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What is a guardian?
A guardian is a person, association or corporation appointed by a probate court to be legally responsible for another person and/or another person’s property. Most commonly, individuals are appointed to serve as guardians. A person for whom a guardian has been appointed is called a ward.

Why are guardians appointed?
A guardian is appointed by the court to oversee the legal and financial affairs (and/or the personal care) of a minor, or of an adult who is not able to manage his or her own affairs because of advanced age or some other physical or mental disability. Under Ohio law, a guardianship is an involuntary proceeding when family members or others ask the probate court to protect someone who appears to be incompetent. A so-called “voluntary guardianship” for a physically infirm, but otherwise competent, adult is more properly known as a conservatorship. Once appointed, a guardian/conservator is answerable to the court for providing proper care and management of the ward’s affairs in the ward’s best interests.

What are the general powers and duties of a guardian?
The control that a guardian has over a ward is limited to the authority granted by Ohio statutes, relevant decisions of Ohio courts and orders and rules of the probate court. All guardians must obey the orders and judgments of the probate court by which they were appointed. The probate court may confer broad and far-reaching powers on a guardian, or it may limit or deny any power granted under Ohio statutes or Ohio case law. Ohio law provides for different types of guardianships (listed below).

What are the types of guardianships?
A guardian of the person is appointed to protect a ward and to provide for the ward’s day-to-day maintenance, to be paid from the ward’s assets (see guardian of the estate below). Maintenance means providing food, shelter, clothing, health care and other necessities. It includes responsibility for the education of a minor ward as required by law, and making decisions about medical treatment and other professional services the ward may require. A guardian of the person also serves as guardian of an incompetent adult’s minor children, if no other guardian has been appointed for them.

A guardian of the estate is appointed to manage the property and financial assets of the ward for the ward’s best interests. Specifically, the guardian of the estate must:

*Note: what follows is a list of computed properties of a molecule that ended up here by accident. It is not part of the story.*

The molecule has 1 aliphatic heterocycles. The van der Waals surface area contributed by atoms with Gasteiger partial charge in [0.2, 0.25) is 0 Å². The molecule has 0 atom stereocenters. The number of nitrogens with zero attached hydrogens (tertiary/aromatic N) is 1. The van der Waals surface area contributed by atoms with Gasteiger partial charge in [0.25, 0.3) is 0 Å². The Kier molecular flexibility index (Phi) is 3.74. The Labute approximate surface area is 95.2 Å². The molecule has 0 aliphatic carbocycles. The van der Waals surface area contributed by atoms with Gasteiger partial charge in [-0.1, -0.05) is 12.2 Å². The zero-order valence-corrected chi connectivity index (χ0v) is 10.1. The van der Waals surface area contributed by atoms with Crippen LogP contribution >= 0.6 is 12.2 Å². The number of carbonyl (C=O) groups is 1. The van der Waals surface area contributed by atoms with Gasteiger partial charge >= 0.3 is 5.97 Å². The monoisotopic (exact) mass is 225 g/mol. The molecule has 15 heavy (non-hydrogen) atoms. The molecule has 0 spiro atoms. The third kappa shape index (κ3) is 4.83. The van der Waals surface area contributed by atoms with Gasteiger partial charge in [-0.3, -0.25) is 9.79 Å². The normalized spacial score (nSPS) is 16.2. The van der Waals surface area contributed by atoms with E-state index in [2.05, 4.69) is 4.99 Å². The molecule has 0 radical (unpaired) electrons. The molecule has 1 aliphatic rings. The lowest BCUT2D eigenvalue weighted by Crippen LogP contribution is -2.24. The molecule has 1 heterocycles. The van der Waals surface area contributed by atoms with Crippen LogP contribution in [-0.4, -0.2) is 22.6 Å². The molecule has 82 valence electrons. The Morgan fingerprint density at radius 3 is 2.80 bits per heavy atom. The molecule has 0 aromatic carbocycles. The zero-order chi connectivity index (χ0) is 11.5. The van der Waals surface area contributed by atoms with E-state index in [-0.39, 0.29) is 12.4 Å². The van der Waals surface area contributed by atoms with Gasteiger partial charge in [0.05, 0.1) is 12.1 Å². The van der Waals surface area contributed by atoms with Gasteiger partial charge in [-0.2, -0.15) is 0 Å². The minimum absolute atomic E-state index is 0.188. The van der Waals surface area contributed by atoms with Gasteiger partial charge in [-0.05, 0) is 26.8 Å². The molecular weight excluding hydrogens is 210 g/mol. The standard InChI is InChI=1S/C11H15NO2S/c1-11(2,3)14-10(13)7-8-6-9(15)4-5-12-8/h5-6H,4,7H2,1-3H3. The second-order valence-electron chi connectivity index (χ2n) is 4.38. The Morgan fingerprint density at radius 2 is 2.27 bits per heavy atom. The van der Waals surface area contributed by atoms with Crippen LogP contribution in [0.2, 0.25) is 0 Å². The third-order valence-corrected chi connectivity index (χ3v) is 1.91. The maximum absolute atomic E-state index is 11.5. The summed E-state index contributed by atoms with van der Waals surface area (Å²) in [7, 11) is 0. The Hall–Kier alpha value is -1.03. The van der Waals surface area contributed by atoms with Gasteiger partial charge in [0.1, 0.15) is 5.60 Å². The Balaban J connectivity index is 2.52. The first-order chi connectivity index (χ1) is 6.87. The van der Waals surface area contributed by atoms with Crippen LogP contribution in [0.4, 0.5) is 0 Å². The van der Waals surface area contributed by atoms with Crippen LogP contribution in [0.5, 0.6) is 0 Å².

• pay all debts owed by the ward;
• collect all money owed to the ward;
• settle and adjust any assets received from the executor or administrator of an
• deposit all funds of the ward into an account in the name of the guardian as
• invest any of the ward’s funds not needed for current obligations according to legal guidelines;
• file an official inventory and accounts of the ward’s estate with the court on a
regular basis;
• file or defend lawsuits on behalf of the ward if necessary to protect his or her

Before being appointed, an applicant for guardian of the estate must provide the court with a fiduciary bond equal to double the probable value of the personal estate and of the annual real estate rentals that will come into the hands of the guardian. This means that the applicant should generally have good credit.

(Note:  Unless the court order appointing a guardian specifies otherwise, the same person is normally named as guardian of the person and the estate, if both are required.)

A limited guardian is a guardian whose powers are specifically limited by the probate court. A ward for whom a limited guardian has been appointed retains all rights in all areas not covered by the Order of Limited Guardianship.

An interim guardian is a guardian appointed after a former guardian has been temporarily or permanently removed or resigns, and when the probate court determines that the welfare of the ward requires immediate action.

An emergency guardian is a guardian appointed by the probate court without a formal hearing when an emergency exists and a guardian is necessary to prevent injury to the person or estate of the ward.

A conservator is a person appointed by the probate court at the request of a mentally competent adult who is physically unable to manage certain aspects of his or her life. The person requesting the appointment of a conservator specifies the powers requested on the Petition for Conservatorship.  The appointment of a conservator is not considered as evidence of “mental impairment.”